It doesn’t work for everyone… Sometimes life just isn’t fair.
Amount of time training
Typically if you’ve been working out for years you won’t gain muscle as fast a beginner will. The longer you train, the closer you get to your genetic potential which results in natural growth slowing down and eventually stopping. You individual frame is genetically predetermined to hold a certain amount of muscle weight.
Your hormone levels can vary if your training regimen does not elicit a large enough testosterone response. This is usually caused by errors such as not lifting enough weight or an insufficient range of motion. The amount of testosterone you produce will also depend greatly on genetics and gender.
Previous Muscle Memory
The human body is an incredible machine. It will get rid of anything it doesn’t need in a small amount of time which includes muscle. If you don’t work out for a couple of months and happen to lose 6 pounds of muscle, then start training again it will come back in a shorter amount of time than it took when your first started. This theory has been controversial in the past, but we are now starting to discover why this phenomenon occurs.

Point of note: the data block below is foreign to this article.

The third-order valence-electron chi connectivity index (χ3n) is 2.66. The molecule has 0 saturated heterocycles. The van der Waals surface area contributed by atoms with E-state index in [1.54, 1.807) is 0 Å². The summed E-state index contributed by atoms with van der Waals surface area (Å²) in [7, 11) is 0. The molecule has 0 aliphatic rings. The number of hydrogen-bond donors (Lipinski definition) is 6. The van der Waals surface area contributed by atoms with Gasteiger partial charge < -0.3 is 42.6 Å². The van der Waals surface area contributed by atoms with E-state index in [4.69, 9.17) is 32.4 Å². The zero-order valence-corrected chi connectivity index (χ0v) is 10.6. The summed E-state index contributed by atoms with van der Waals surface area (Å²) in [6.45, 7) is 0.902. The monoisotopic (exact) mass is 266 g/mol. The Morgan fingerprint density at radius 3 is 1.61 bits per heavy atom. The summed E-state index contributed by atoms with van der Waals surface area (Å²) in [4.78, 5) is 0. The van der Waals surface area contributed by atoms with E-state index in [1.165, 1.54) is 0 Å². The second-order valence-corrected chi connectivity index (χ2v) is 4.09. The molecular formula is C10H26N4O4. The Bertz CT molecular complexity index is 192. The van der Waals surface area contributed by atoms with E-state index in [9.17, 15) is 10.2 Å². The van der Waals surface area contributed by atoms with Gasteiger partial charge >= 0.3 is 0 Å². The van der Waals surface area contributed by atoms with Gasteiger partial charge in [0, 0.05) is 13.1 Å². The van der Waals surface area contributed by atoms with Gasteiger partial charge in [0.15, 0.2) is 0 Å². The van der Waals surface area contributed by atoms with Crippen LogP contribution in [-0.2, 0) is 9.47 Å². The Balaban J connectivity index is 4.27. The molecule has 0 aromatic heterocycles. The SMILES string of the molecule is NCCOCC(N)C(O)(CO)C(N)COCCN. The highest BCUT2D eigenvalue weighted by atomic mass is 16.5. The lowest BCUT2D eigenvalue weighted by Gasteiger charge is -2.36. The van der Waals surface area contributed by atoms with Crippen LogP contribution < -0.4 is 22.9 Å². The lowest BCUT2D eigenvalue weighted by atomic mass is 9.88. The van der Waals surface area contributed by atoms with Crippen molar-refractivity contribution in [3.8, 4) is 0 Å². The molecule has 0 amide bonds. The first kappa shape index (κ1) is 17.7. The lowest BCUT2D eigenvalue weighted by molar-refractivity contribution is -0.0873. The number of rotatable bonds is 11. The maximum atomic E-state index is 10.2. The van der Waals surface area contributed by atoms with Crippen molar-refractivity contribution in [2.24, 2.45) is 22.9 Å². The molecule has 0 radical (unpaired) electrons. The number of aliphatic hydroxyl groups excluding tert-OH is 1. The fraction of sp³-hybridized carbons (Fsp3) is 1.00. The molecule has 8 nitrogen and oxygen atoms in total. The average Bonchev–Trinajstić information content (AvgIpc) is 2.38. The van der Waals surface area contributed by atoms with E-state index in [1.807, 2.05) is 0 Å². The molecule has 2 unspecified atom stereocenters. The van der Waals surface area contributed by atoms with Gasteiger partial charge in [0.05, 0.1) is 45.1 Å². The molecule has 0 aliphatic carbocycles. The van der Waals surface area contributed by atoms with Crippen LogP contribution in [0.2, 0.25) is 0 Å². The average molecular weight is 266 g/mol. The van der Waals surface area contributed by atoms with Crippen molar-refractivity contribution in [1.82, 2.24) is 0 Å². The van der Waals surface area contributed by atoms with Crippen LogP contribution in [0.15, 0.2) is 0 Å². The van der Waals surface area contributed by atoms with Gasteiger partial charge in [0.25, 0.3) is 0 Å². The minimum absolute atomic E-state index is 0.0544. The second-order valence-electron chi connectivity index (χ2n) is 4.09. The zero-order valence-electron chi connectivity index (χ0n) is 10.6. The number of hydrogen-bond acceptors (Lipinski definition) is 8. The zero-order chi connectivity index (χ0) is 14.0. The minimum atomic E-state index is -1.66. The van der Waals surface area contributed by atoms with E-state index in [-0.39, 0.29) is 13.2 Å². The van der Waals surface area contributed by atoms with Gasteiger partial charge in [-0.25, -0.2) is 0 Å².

This function most likely has a significant amount to do with myosin heavy chain (MHC) isoforms which are a type of contractile protein in muscle fiber. They determine whether muscle fibers function as fast or slow twitch. Certain MHCs are known to change in response to resistance training.
There are several types of MHC that we’re concerned with. Fibers that contain MHC IIX are an undetermined type of fiber until they’re used. Once in action they become MHC IIAs. Muscle fibers that contain MHC IIX proteins serve as a source for creating MHC IIA fibers, but can also generate more fibers containing MHC IIX which eases muscle redevelopment.